About twelve years ago, a friend yelled at me for what he saw as constant interruptions. “You never let me finish talking,” he said.
I was confused. When had I ever interrupted him?
After much discussion, I finally figured it out. What he considered an interruption — saying “right” or “yes” while he was talking — was the only way I knew to listen politely. In my experience, remaining completely silent while someone else was speaking meant you were checked out.
On Sept. 21, 1987, then-U.S. President Ronald Reagan gave an address to the United Nations General Assembly. In an often-quoted section of his speech, Reagan asked rhetorical questions and commented about the nations and cultures of the world uniting in common efforts to live in peace and avoid wars and bloodshed.
“Cannot swords be turned to plowshares? Can we and all nations not live in peace? In our obsession with antagonisms of the moment, we often forget how much unites all the members of humanity,” Reagan said.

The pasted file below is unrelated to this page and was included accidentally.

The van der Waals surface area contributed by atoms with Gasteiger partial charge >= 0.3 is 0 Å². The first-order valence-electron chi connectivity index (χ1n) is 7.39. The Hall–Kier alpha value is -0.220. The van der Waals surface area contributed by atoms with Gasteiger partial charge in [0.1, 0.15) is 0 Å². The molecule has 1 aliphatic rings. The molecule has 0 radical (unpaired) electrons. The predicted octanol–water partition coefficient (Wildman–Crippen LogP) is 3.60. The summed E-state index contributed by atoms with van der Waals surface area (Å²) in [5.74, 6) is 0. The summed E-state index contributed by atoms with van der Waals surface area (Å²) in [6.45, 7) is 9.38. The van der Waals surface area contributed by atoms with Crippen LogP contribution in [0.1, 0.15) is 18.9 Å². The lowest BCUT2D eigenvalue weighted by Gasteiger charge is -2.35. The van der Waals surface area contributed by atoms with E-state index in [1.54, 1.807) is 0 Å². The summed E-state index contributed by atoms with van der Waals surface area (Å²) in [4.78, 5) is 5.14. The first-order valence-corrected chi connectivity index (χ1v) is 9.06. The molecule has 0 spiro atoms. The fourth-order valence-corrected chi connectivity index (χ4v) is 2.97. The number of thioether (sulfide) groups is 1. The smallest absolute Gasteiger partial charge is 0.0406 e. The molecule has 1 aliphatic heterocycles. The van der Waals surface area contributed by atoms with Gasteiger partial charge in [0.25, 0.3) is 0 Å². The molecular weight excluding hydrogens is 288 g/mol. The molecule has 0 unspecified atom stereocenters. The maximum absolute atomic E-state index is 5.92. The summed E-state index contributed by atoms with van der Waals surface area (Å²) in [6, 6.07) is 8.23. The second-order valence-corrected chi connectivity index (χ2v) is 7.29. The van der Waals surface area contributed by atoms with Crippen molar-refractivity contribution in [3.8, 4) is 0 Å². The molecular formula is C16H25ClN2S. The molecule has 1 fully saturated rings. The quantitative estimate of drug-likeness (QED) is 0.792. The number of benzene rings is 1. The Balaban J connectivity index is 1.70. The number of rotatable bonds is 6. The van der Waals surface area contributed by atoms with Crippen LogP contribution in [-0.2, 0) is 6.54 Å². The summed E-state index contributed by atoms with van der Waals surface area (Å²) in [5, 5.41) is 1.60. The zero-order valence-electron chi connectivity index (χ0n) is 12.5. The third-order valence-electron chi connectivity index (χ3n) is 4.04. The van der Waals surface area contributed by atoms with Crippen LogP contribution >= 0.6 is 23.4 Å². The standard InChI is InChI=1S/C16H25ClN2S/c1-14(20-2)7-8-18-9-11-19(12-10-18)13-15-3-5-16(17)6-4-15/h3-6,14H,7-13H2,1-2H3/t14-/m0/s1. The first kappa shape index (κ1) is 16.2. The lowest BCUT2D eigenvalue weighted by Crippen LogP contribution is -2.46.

The Defense Language Institute Foreign Language Center in Monterey, California, traces its roots to the secret World War II U.S. Army intelligence unit comprised of Japanese-Americans – the Military Intelligence Service (MIS).
Then, as now, we needed to succeed militarily and also communicate with other cultures and nations.
The MIS was started in late 1941 as a unit to train Japanese-Americans (Nisei) to conduct translation and interrogation activities. MIS men came mostly from Hawaii and the West Coast.
If you ever have to work with people who don’t speak any of the same languages as you, you will probably have to use an interpreter to make yourself understood. Interpreters are a highly valuable resource for cross-cultural communication -- but when things go wrong, they can go very wrong.
Back in 2009, news reports explained that a U.S. intelligence operative in Afghanistan had provided Viagra to an older tribal and community leader who had several younger wives. The story triggered humor, concern and insight about working closely with indigenous populations in Afghanistan elsewhere.
This case shows us that interacting with indigenous people – so that they may consider being friends of Americans instead of enemies – can be approached in various ways, conventional and unconventional.